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ARM Announces Cortex-A50 64-Bit Processors

The Cortex-A50 series will initially debut as A53 and A57 with the latter moving closer to Intel territory and a claimed performance that is similar to a "legacy PC".

Leading up until 2014, Intel will not be standing still either; but if ARM can deliver on its promise that especially the flagship model A57 can triple the performance of the Cortex-A15 processor, the company is setting a lofty goal that expands the horizon what future smartphone and tablet will be able to do.

The big news is the arrival of 64-bit support in ARM's designs which is necessary to provide it with an opportunity to break into new markets of desktop computing as well as server computing. While the company is not aiming to challenge Intel's high-performing x86 Xeon processors, ARM vendors believe they have an opportunity to use lower power processors to offer an efficient alternative for all those tasks where a Xeon processor's processing capability is not granular enough and effectively wasted.

In ultradense microservers, which aim for application areas such as networking, storage and bulk processing tasks in cloud environments, ARM vendors believe they can make a compelling business case. Intel will be standing against ARM vendors with its Atom S processor series.

Initial licensees of ARMv8 include AMD, Broadcom, Calxeda, HiSilicon, Samsung and STMicroelectronics. AMD recently announced that it will be designing ARM processors in the future as well.

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  • azraa
    What do they mean with 'Legacy PC' ? :S
    I mean, this development is great, but Legacy PC could be what?
    Something along the line of the first core 2 duo? similar to a 1st gen athlon64?

    Anyway, props to ARM c:
    Reply
  • First core 2 duo is going to be challenged by the higher clocked versions of Cortex A15, which is already entering the market. Can't wait to see what they'll do with those shiny new toys :D
    Reply
  • chewy1963
    9421985 said:
    What do they mean with 'Legacy PC' ? :S
    I mean, this development is great, but Legacy PC could be what?
    Something along the line of the first core 2 duo? similar to a 1st gen athlon64?

    Anyway, props to ARM c:

    Or they could mean an 8088 running at 4.77 MHz, that's about as "legacy" as it gets! :lol:
    Reply
  • esrever
    azraaWhat do they mean with 'Legacy PC' ? :SI mean, this development is great, but Legacy PC could be what?Something along the line of the first core 2 duo? similar to a 1st gen athlon64? Anyway, props to ARM c:legacy means instructions that are no longer used but are still supported for backward compatibility. Mostly in the x86 world it means the old x87 instructions and some of the intel instructions used in the first pentiums and such. The core 2 duo is positively modern compared to some of these instructions.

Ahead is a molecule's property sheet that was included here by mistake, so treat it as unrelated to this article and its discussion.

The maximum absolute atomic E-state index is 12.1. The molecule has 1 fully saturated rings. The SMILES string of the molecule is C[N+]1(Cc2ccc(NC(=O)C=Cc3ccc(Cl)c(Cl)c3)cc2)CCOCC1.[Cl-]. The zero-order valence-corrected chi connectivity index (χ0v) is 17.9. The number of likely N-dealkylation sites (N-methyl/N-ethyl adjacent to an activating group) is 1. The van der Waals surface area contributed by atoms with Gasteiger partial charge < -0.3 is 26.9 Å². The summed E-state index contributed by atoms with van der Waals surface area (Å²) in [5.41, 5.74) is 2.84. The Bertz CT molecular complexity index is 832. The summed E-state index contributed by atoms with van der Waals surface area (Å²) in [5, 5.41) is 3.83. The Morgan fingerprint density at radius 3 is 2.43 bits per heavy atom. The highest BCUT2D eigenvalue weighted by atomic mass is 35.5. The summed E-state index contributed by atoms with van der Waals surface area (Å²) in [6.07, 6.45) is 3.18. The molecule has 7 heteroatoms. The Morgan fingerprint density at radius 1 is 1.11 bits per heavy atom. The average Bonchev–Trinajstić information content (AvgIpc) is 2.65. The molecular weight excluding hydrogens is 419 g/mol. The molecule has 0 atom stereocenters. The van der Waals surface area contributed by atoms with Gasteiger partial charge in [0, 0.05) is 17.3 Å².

Reply
  • Good on AMD for moving away from x86. You can't possibly beat Intel at x86 because they control the licensing and IP, and if you do manage to beat them at anything, they'll just bribe the entire industry into shunning your advancements and refusing to sell your products, whilst simultaneously having the tech media slander your good name...

    By contrast, ARM is a level playing field that anybody can join, x86 is going to whither away into nothing, good riddance...
    Reply
  • southernshark
    Given the hype I suspect that the actual product will impress me just as much as AMD's Bulldozer did.
    Reply
  • Well if ARM 64 can get the job done, I am sure it will cost less than Intel$ high cost silicon! I hope ARM continues to produce products the users can and do use for their computing needs, and AMD continues to build alternatives, or we will all be at Intel$ mercy!
    Reply
  • bloc97
    Very nice, we should be expecting performance increases. :)
    Reply
  • sykozis
    otacon72AMD lost because it's R&D department sucks and couldn't keep up. They were neck and neck with intel for a while until Core 2 blew AMD out of the water and they just went downhill from there. How you beat any company is come up with a better product and AMD couldn't.AMD's R&D department couldn't keep up because Intel used it's position to bride OEMs into refusing to use AMD products....and in Dell's case, offered rebates, brides and altered payment schedules. In cases where OEMs refused to drop AMD base products, Intel made threats. In Compaq's case....Intel decided to intentionally ship an order of Xeon processors late because Compaq refused to drop their AMD based product lines.

    Do a little research. This has all been proven.
    Reply
  • shqtth
    AMD got a billion, they could of caught up, but they spend all that money for beer for investors.
    Reply